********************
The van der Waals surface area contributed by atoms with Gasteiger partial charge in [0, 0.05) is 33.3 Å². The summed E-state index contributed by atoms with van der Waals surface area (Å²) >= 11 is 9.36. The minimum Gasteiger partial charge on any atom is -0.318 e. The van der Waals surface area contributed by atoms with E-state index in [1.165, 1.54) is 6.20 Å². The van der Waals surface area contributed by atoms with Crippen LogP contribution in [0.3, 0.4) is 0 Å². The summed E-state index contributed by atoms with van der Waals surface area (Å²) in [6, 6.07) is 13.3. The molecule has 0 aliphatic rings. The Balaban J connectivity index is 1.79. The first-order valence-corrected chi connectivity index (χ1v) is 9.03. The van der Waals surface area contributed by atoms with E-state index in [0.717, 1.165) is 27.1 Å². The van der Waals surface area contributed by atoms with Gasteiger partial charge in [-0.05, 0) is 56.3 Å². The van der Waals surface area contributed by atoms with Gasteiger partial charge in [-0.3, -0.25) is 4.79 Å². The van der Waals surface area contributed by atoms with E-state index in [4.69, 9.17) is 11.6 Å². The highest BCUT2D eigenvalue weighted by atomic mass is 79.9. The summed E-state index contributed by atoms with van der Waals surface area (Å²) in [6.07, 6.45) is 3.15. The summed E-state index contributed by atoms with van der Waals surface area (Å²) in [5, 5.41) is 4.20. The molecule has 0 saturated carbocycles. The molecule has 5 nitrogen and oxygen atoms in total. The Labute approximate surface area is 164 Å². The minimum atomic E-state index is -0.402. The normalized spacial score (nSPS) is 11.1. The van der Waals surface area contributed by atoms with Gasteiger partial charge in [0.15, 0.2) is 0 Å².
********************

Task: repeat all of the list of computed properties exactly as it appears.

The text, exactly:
The van der Waals surface area contributed by atoms with Gasteiger partial charge in [0, 0.05) is 33.3 Å². The summed E-state index contributed by atoms with van der Waals surface area (Å²) >= 11 is 9.36. The minimum Gasteiger partial charge on any atom is -0.318 e. The van der Waals surface area contributed by atoms with E-state index in [1.165, 1.54) is 6.20 Å². The van der Waals surface area contributed by atoms with Crippen LogP contribution in [0.3, 0.4) is 0 Å². The summed E-state index contributed by atoms with van der Waals surface area (Å²) in [6, 6.07) is 13.3. The molecule has 0 aliphatic rings. The Balaban J connectivity index is 1.79. The first-order valence-corrected chi connectivity index (χ1v) is 9.03. The van der Waals surface area contributed by atoms with E-state index in [0.717, 1.165) is 27.1 Å². The van der Waals surface area contributed by atoms with Gasteiger partial charge in [-0.05, 0) is 56.3 Å². The van der Waals surface area contributed by atoms with Gasteiger partial charge in [-0.3, -0.25) is 4.79 Å². The van der Waals surface area contributed by atoms with E-state index in [4.69, 9.17) is 11.6 Å². The highest BCUT2D eigenvalue weighted by atomic mass is 79.9. The summed E-state index contributed by atoms with van der Waals surface area (Å²) in [6.07, 6.45) is 3.15. The summed E-state index contributed by atoms with van der Waals surface area (Å²) in [5, 5.41) is 4.20. The molecule has 0 saturated carbocycles. The molecule has 5 nitrogen and oxygen atoms in total. The Labute approximate surface area is 164 Å². The minimum atomic E-state index is -0.402. The normalized spacial score (nSPS) is 11.1. The van der Waals surface area contributed by atoms with Gasteiger partial charge in [0.15, 0.2) is 0 Å².